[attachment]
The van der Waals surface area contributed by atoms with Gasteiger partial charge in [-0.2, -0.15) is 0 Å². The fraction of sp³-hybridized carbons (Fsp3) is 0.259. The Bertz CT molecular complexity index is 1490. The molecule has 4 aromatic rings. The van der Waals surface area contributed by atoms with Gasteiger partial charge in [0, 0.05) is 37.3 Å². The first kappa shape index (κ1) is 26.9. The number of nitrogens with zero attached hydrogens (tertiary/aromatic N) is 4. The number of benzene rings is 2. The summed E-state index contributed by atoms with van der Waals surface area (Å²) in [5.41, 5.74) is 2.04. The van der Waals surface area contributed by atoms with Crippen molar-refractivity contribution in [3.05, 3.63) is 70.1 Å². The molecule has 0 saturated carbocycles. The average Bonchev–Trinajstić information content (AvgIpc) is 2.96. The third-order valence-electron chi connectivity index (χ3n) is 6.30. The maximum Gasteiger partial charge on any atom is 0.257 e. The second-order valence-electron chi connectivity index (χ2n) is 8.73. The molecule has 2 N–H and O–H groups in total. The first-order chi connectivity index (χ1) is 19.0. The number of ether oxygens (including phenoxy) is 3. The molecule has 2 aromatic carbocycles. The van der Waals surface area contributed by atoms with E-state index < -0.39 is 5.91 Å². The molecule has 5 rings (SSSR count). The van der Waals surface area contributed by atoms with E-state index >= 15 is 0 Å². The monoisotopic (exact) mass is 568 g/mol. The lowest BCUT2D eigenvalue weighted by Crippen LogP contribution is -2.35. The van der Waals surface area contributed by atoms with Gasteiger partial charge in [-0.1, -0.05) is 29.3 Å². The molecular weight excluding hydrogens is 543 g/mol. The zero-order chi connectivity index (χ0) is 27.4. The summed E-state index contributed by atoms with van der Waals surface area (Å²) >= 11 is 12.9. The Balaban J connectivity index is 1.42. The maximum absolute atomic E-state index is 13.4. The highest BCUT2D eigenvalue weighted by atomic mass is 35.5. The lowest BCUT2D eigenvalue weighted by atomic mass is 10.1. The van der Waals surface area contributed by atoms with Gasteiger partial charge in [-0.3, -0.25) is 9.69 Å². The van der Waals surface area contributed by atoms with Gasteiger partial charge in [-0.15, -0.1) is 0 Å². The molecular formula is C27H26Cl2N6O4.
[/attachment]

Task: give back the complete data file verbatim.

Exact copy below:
The van der Waals surface area contributed by atoms with Gasteiger partial charge in [-0.2, -0.15) is 0 Å². The fraction of sp³-hybridized carbons (Fsp3) is 0.259. The Bertz CT molecular complexity index is 1490. The molecule has 4 aromatic rings. The van der Waals surface area contributed by atoms with Gasteiger partial charge in [0, 0.05) is 37.3 Å². The first kappa shape index (κ1) is 26.9. The number of nitrogens with zero attached hydrogens (tertiary/aromatic N) is 4. The number of benzene rings is 2. The summed E-state index contributed by atoms with van der Waals surface area (Å²) in [5.41, 5.74) is 2.04. The van der Waals surface area contributed by atoms with Crippen molar-refractivity contribution in [3.05, 3.63) is 70.1 Å². The molecule has 0 saturated carbocycles. The average Bonchev–Trinajstić information content (AvgIpc) is 2.96. The third-order valence-electron chi connectivity index (χ3n) is 6.30. The maximum Gasteiger partial charge on any atom is 0.257 e. The second-order valence-electron chi connectivity index (χ2n) is 8.73. The molecule has 2 N–H and O–H groups in total. The first-order chi connectivity index (χ1) is 19.0. The number of ether oxygens (including phenoxy) is 3. The molecule has 2 aromatic carbocycles. The van der Waals surface area contributed by atoms with E-state index < -0.39 is 5.91 Å². The molecule has 5 rings (SSSR count). The van der Waals surface area contributed by atoms with E-state index >= 15 is 0 Å². The monoisotopic (exact) mass is 568 g/mol. The lowest BCUT2D eigenvalue weighted by Crippen LogP contribution is -2.35. The van der Waals surface area contributed by atoms with Gasteiger partial charge in [-0.1, -0.05) is 29.3 Å². The molecular weight excluding hydrogens is 543 g/mol. The zero-order chi connectivity index (χ0) is 27.4. The summed E-state index contributed by atoms with van der Waals surface area (Å²) >= 11 is 12.9. The Balaban J connectivity index is 1.42. The maximum absolute atomic E-state index is 13.4. The highest BCUT2D eigenvalue weighted by atomic mass is 35.5. The lowest BCUT2D eigenvalue weighted by atomic mass is 10.1. The van der Waals surface area contributed by atoms with Gasteiger partial charge in [-0.3, -0.25) is 9.69 Å². The van der Waals surface area contributed by atoms with Gasteiger partial charge in [-0.15, -0.1) is 0 Å². The molecular formula is C27H26Cl2N6O4.